When specifying or designing for senior living spaces, there has always always been an emphasis on functionality, cleanability and durability, and even more so during the pandemic. Now, as we enter a new phase and begin to return to some normalcy, clients are looking for flooring that not only performs, but also enhances the look and feel of facilities.
Gone are the days of cold, clinical settings, with limited material or color choices. Today’s spaces still keep health and wellness at the forefront, but style and comfort are just as important.
“Bentley is seeing trends borrowing from the ‘home away from home’ aesthetic that has served the hospitality industry well,” said Christi Hitch, vice president of business development at Bentley. “Senior living facilities are focusing on reducing environmental stressors and shifting away from healthcare-oriented designs in favor of more familiar and comfortable settings for residents. We are even seeing designs that resemble resorts and spas, elevating the sense of luxury within the facility and its surroundings.”
Indeed, designers are taking cues from other segments to create interiors that prioritize the total experience and promote wellness—more fashionably. “We pull from residential and hospitality trends because we think that our communities deserve to be stylish as well as functional,” said Melissa Banko, founder and principal, Banko Design.
For the designer, who specializes in senior living design, color is an effective way to transform any interior, she says, noting that rich tones are appearing in senior residences. “Being in a bright, cheerful space does a lot for the mental health of those people in our communities. The saturated colors are very trendy right now, and we’re seeing tones like emeralds and plums. Especially as we move out of the pandemic, our clients want fresh, vibrant spaces. Ten years ago, everything was gray, white, and sort of minimalistic. Now, we are seeing a much more saturated palette than we ever have. And that's great for senior living, because not only can you bring in a pop of color, but those hues actually wear a lot better.”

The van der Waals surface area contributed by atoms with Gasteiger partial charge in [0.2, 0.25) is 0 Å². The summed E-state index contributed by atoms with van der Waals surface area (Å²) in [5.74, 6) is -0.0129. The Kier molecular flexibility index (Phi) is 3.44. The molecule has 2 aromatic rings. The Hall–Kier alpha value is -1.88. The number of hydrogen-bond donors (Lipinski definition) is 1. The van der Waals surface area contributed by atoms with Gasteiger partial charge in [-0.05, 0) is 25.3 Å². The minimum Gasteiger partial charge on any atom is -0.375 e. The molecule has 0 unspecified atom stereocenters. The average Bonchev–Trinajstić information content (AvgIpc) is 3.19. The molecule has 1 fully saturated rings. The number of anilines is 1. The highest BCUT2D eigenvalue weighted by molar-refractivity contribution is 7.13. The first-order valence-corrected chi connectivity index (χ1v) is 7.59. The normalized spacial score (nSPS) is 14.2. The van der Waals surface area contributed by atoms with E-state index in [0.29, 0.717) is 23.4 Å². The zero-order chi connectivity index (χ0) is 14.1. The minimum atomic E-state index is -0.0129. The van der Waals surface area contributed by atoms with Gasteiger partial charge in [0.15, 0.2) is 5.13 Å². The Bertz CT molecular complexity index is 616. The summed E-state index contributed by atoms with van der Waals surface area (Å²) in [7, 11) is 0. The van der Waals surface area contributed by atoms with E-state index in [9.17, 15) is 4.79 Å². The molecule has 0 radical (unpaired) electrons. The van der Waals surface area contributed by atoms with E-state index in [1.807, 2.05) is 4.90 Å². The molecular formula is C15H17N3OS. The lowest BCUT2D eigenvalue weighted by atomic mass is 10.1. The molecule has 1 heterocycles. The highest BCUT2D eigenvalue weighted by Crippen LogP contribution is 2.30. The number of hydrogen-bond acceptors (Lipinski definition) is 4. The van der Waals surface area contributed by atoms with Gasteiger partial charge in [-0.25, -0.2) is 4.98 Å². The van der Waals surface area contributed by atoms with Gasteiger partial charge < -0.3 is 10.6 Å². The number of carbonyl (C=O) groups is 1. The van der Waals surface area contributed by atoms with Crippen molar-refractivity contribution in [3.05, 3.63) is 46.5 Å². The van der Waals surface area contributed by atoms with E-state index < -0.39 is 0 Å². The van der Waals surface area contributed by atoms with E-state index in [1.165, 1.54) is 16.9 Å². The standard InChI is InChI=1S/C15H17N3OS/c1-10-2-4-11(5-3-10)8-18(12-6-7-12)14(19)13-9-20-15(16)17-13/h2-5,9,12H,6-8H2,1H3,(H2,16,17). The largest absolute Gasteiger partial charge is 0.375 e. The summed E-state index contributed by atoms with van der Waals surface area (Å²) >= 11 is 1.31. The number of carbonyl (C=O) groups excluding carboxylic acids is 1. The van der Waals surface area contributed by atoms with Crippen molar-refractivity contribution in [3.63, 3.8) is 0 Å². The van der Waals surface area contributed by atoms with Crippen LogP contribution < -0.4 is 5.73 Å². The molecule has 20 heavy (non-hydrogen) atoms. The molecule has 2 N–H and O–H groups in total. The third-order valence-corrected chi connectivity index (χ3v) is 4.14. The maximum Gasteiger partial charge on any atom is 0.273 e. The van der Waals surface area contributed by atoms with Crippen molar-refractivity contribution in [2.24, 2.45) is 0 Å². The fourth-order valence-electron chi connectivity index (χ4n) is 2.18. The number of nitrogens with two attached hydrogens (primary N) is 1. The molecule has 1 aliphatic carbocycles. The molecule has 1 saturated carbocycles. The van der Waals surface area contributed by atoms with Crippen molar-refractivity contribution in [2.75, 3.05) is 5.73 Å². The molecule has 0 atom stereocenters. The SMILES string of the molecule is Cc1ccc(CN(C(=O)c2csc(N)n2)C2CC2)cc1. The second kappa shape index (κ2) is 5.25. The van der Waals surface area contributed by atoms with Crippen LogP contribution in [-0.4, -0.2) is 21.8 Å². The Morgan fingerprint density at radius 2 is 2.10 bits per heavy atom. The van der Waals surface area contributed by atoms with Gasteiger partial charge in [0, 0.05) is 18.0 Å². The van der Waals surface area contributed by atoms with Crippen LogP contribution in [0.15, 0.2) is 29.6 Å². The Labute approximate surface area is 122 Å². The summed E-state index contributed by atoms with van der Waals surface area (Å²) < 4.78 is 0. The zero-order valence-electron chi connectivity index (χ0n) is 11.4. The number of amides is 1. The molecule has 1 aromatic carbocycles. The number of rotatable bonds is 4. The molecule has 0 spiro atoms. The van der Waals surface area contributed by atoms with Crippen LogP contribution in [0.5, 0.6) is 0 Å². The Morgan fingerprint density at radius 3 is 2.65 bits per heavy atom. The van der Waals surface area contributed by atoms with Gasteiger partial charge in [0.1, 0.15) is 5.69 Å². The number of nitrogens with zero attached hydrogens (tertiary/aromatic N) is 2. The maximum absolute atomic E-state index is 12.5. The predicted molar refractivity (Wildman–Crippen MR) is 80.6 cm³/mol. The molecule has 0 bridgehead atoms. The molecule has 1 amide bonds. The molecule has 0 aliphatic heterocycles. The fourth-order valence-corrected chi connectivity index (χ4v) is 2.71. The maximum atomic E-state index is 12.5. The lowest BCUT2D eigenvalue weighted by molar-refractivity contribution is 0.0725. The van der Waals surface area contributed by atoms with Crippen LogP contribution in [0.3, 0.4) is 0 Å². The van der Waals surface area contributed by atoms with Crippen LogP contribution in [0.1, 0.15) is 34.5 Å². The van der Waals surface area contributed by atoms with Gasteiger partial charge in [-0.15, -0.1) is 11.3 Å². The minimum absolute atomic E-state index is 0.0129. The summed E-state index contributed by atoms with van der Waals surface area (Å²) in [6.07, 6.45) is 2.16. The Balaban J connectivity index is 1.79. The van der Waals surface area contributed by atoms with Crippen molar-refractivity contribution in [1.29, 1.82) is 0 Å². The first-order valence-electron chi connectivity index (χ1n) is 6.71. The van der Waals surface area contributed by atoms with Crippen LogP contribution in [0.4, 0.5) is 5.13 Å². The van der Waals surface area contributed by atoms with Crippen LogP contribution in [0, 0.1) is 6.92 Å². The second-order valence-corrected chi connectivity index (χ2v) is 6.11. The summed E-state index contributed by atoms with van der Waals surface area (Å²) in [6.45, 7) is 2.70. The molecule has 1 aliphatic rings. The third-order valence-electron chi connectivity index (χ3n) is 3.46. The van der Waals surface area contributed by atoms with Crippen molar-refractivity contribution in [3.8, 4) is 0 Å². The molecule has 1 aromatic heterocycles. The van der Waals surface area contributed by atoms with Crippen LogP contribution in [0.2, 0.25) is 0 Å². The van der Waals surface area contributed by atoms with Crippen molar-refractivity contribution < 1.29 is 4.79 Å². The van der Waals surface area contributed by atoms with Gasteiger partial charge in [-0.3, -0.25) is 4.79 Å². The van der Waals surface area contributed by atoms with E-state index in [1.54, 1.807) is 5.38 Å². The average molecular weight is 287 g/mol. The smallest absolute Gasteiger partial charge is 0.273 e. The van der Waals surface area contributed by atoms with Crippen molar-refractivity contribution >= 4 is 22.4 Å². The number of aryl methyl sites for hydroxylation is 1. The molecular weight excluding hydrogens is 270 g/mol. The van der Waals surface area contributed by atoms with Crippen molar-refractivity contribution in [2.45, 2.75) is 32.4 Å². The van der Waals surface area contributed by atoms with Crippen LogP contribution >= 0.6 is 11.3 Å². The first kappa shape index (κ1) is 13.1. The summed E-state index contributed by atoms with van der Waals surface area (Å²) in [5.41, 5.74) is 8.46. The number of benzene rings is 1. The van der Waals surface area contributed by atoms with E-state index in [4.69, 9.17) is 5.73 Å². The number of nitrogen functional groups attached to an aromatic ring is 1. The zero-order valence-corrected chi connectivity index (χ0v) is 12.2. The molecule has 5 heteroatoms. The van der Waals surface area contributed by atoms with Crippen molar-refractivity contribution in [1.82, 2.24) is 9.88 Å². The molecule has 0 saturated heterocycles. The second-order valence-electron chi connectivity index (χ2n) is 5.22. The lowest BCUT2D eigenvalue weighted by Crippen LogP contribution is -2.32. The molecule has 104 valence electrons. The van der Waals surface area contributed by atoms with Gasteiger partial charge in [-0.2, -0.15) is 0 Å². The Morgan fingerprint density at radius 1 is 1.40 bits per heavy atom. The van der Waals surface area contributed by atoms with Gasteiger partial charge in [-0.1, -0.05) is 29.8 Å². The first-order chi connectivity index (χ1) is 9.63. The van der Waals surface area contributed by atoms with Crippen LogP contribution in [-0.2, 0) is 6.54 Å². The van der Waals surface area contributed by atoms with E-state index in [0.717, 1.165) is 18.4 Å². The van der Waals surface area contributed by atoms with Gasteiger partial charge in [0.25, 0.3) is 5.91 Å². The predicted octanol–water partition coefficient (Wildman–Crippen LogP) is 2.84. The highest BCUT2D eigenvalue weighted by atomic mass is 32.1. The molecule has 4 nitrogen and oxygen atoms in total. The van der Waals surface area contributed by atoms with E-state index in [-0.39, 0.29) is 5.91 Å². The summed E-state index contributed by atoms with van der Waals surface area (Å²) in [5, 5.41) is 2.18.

We can also expect more curated palettes as operators look to differentiate their properties, and regional differences are also a factor. “There’s a lot of customization being done, because senior living is very regional. Customers in Seattle may want turquoise and red, and clients in Florida may request a completely different palette,” noted Margaret Bartholomew, segment manager, healthcare, Tarkett.
LVT is the market leader for the senior segment because it is easy to clean and can withstand heavy traffic. Yet experts agree that hard and soft surface flooring combinations will be used to meet the special requirements of care facilities.
“Mixing carpet and LVT is on the rise in senior living,” Hitch said. “We recently visited a senior living facility where hard surfaces were used in the corridor areas and carpet in the residents’ units. In part, it’s a maintenance preference; the more highly trafficked common spaces require cleaning and sanitizing multiple times daily, particularly with increased COVID health and safety guidelines. LVT allows for this more easily than carpet, which typically requires a hot water extraction unit. LVT designs are more sophisticated, with realistic wood grains and organic textures This allows designers to create a more seamless and pleasing aesthetic while pairing it with carpet.”
Bartholomew explained that specifiers are looking for a complete range of products that work together. “They want to make sure that for every soft surface option, there’s an LVT product that goes with it. I envision putting together a portfolio that has LVT, vinyl sheet, and a modular carpet tile. Definitely hard and soft surface together.”
While LVT is a popular choice across the board, there are some drawbacks that need to be taken into consideration. “LVT has become so popular on every project and for every vertical, but it is just a sea of the same color. You can’t have contrasting bands of color or dark insets because seniors read that very differently than someone in a multifamily or hospitality unit would,” Banko noted.
The elimination of harsh transitions is essential for senior and disabled residents that require assistive devices due to mobility impairments. “I am hearing a lot about limiting transitions, whether it is LVT to sheet or seamless carpet. A little strip might not mean anything to us, but for someone in a wheelchair, or a person using a walker or a cane, it is a big deal,” said Bartholomew.
“You need a good designer that can coordinate the change of flooring, because it’s a huge fail if you have seniors trying to move with their walkers and wheelchairs and they have to navigate different levels of flooring,” Banko added. “So, understanding when materials come together, what that looks like from a transition standpoint is really vital for senior living specifically, because you have to get it right.”
Specifiers and manufacturers are striving to create refined, comfortable spaces for seniors that foster physical and mental well-being, said Hitch. “Senior living in particular has embraced wellness in facility design, supporting a larger movement to address shifting expectations and mindsets toward aging, while also keeping residents safe and thriving.”